The door slams behind us and we stand in the silent, semi-darkness letting our eyes adjust to the light. In the 19th century, there would’ve been no hanging about alone in this dark corridor, hidden from the streets of Lyon’s Old Town. Instead, we would’ve undoubtedly been caught up in the bustle of the silk workers carrying their finery between factories and merchants.
I’m standing in one of Lyon’s traboules, a huge network of around 400 hidden corridors, passages and stairwells in the streets of Old Lyon and the Croix-Rousse neighbourhood. Just 50 are open to the public, but they’re one of Lyon’s most famous attractions — having born witness to some fascinating periods of history. My guide, Veronique Destombes, has lived in the city for over 30 years and knows just where to dip into discreet doors, to climb stairs and venture down corridors. As we wander, she tells me how the city’s silk industry boomed from the Renaissance onwards. The traboules were created to protect the precious fabrics from rain and dirt as they were transported across the city.
As we walk along Rue du Boeuf, the old town’s most famous street, Veronique explains that during the Renaissance many of the buildings in the dark streets of Old Lyon would be draped in beautiful fabrics. Fast forward to the 1970s, however, and the area was all but abandoned, dotted with derelict buildings and falling into a general gloom. These days, it’s Lyon’s most atmospheric neighbourhood — with several of the famous bouchons (rustic, bistro-style restaurants) sitting alongside wine bars, gift shops and cafes, in streets reminiscent of Harry Potter’s Diagon Alley. It’s hard to believe, therefore, that the place could ever have been anything but buzzing. Step into the traboules, however, and the city falls silent.
Veronique adds to the atmosphere with tales of romance, escape and mystery. We wander into a beautiful courtyard painted a deep pink, where she tells us about the sneaky actions of an apprentice to the famous 18th-century confectioner Papillote. “He was double-wrapping the praline sweets and hiding little notes between the papers, which he delivered to a young lady who lived here. She’d reply by fluttering the papers out of the window.” Despite the apprentice being in deep trouble, Veronique tells me how Papillotte pinched the idea and, even now, the famous sweets have jokes or quotes between the wrappers.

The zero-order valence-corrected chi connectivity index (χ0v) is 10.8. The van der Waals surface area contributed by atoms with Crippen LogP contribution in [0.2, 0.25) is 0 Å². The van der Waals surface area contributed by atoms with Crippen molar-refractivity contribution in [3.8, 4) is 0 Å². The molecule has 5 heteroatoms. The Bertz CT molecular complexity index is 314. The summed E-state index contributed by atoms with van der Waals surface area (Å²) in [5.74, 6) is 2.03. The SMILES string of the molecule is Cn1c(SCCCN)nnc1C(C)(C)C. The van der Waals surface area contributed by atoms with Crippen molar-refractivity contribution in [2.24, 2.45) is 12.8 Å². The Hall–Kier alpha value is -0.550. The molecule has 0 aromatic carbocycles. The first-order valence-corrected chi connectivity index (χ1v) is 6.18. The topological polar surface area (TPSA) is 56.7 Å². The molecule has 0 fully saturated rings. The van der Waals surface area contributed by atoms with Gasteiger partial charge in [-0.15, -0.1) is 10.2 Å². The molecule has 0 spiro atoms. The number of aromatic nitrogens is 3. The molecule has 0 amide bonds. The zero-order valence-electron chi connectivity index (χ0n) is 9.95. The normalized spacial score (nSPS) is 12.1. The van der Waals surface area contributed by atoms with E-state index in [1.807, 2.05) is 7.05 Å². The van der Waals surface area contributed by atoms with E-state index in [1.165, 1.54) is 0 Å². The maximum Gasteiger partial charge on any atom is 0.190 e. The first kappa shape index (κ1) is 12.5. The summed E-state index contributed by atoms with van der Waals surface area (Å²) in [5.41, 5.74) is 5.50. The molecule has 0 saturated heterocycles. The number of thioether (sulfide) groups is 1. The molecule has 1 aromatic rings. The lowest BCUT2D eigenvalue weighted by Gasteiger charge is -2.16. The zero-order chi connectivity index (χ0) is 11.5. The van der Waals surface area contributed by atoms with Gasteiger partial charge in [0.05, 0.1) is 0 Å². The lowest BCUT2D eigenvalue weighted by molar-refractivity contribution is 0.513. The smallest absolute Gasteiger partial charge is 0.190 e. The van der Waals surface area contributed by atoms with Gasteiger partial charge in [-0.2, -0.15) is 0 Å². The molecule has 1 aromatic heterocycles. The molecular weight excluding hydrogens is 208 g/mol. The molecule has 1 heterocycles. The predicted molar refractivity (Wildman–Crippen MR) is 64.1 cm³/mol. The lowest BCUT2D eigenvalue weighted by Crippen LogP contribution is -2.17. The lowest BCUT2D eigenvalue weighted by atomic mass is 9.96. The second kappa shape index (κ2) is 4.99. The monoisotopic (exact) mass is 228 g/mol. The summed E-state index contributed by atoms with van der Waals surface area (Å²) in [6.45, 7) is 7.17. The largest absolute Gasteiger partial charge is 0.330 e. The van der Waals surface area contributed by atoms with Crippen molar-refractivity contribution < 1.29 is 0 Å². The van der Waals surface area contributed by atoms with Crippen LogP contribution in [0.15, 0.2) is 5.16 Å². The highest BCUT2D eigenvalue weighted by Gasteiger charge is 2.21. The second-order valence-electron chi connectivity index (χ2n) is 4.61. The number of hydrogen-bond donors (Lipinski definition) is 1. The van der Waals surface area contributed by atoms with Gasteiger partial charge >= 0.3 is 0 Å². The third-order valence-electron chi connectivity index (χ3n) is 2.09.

Later in the city’s history, Veronique explains, the maze-like traboules proved useful to gangsters evading the police. “There was one criminal who managed to avoid being arrested for 14 years,” Veronique remarks. She also explains that during the Second World War the Resistance used the network to evade the Nazis. Corridors with twin doors would confuse those in pursuit of Resistance fighters and enable messages to be delivered to either end, so as not to attract attention to just one address.
In Old Lyon, many of the courtyards visible from the main streets contain galleried towers called belvederes, with glass-less windows spiralling up their outer wall. “In medieval times, there would’ve been no windows in buildings,” says Veronique. “So they built belvedere towers for people to climb up and get some light and fresh air.”
As we disappear down another corridor and take a staircase down, we open a door and emerge onto the banks of the Rhône River. The street is quiet and it’s a chance to get some fresh air. As I admire the Presqu’île district before me, I take a few deep breaths and prepare myself to go back into the old town. I haven’t seen enough yet and, if it gets a bit much, I now know just where to escape into a traboule for some quiet contemplation.